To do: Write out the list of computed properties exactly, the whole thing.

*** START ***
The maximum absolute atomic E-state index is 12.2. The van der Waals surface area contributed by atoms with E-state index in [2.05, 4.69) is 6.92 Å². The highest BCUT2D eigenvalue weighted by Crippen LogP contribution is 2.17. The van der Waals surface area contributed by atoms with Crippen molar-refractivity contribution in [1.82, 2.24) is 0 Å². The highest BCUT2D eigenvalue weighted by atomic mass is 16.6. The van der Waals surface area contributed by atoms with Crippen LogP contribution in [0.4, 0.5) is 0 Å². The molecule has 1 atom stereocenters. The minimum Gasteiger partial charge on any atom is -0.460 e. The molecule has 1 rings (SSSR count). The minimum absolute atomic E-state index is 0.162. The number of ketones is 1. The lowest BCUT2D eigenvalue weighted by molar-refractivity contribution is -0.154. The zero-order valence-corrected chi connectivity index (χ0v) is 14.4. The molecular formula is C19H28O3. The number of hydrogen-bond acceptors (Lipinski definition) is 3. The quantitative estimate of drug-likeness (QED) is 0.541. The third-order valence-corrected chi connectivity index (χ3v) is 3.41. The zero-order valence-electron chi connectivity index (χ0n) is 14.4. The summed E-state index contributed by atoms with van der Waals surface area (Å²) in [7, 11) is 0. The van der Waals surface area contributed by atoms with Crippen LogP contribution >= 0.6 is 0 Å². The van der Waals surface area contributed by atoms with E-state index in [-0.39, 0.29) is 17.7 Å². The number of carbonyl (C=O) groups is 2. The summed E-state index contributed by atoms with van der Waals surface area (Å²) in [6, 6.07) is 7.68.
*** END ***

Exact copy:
The maximum absolute atomic E-state index is 12.2. The van der Waals surface area contributed by atoms with E-state index in [2.05, 4.69) is 6.92 Å². The highest BCUT2D eigenvalue weighted by Crippen LogP contribution is 2.17. The van der Waals surface area contributed by atoms with Crippen molar-refractivity contribution in [1.82, 2.24) is 0 Å². The highest BCUT2D eigenvalue weighted by atomic mass is 16.6. The van der Waals surface area contributed by atoms with Crippen LogP contribution in [0.4, 0.5) is 0 Å². The molecule has 1 atom stereocenters. The minimum Gasteiger partial charge on any atom is -0.460 e. The molecule has 1 rings (SSSR count). The minimum absolute atomic E-state index is 0.162. The number of ketones is 1. The lowest BCUT2D eigenvalue weighted by molar-refractivity contribution is -0.154. The zero-order valence-corrected chi connectivity index (χ0v) is 14.4. The molecular formula is C19H28O3. The number of hydrogen-bond acceptors (Lipinski definition) is 3. The quantitative estimate of drug-likeness (QED) is 0.541. The third-order valence-corrected chi connectivity index (χ3v) is 3.41. The zero-order valence-electron chi connectivity index (χ0n) is 14.4. The summed E-state index contributed by atoms with van der Waals surface area (Å²) in [7, 11) is 0. The van der Waals surface area contributed by atoms with Crippen LogP contribution >= 0.6 is 0 Å². The van der Waals surface area contributed by atoms with E-state index in [-0.39, 0.29) is 17.7 Å². The number of carbonyl (C=O) groups is 2. The summed E-state index contributed by atoms with van der Waals surface area (Å²) in [6, 6.07) is 7.68.